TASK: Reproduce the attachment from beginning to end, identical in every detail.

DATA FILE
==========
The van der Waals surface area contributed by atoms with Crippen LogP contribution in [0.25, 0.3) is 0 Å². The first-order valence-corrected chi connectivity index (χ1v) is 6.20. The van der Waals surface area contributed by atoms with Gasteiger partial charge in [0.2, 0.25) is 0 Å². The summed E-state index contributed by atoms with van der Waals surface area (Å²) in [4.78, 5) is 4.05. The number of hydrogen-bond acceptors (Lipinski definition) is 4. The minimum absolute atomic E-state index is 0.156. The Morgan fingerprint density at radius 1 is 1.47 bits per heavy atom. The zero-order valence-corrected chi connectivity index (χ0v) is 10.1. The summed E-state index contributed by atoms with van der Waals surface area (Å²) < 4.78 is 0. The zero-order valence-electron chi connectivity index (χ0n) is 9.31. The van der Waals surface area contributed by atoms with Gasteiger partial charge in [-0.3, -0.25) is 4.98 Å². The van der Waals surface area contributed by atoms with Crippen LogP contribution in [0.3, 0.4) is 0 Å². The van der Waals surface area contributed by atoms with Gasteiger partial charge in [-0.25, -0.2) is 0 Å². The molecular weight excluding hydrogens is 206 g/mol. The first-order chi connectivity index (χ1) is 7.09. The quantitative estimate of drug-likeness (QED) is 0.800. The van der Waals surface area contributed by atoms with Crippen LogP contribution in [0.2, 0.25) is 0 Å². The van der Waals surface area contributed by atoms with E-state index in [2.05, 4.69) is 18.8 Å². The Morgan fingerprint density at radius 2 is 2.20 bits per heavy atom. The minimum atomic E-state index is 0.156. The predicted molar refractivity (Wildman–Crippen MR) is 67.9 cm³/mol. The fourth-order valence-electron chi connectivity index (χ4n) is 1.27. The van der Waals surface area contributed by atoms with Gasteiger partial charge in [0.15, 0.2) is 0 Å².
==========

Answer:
The van der Waals surface area contributed by atoms with Crippen LogP contribution in [0.25, 0.3) is 0 Å². The first-order valence-corrected chi connectivity index (χ1v) is 6.20. The van der Waals surface area contributed by atoms with Gasteiger partial charge in [0.2, 0.25) is 0 Å². The summed E-state index contributed by atoms with van der Waals surface area (Å²) in [4.78, 5) is 4.05. The number of hydrogen-bond acceptors (Lipinski definition) is 4. The minimum absolute atomic E-state index is 0.156. The Morgan fingerprint density at radius 1 is 1.47 bits per heavy atom. The zero-order valence-corrected chi connectivity index (χ0v) is 10.1. The summed E-state index contributed by atoms with van der Waals surface area (Å²) < 4.78 is 0. The zero-order valence-electron chi connectivity index (χ0n) is 9.31. The van der Waals surface area contributed by atoms with Gasteiger partial charge in [-0.3, -0.25) is 4.98 Å². The van der Waals surface area contributed by atoms with Crippen LogP contribution in [0.3, 0.4) is 0 Å². The van der Waals surface area contributed by atoms with Gasteiger partial charge in [-0.25, -0.2) is 0 Å². The molecular weight excluding hydrogens is 206 g/mol. The first-order chi connectivity index (χ1) is 7.09. The quantitative estimate of drug-likeness (QED) is 0.800. The van der Waals surface area contributed by atoms with Crippen LogP contribution in [0.2, 0.25) is 0 Å². The van der Waals surface area contributed by atoms with E-state index in [2.05, 4.69) is 18.8 Å². The Morgan fingerprint density at radius 2 is 2.20 bits per heavy atom. The minimum atomic E-state index is 0.156. The predicted molar refractivity (Wildman–Crippen MR) is 67.9 cm³/mol. The fourth-order valence-electron chi connectivity index (χ4n) is 1.27. The van der Waals surface area contributed by atoms with Gasteiger partial charge in [0.15, 0.2) is 0 Å².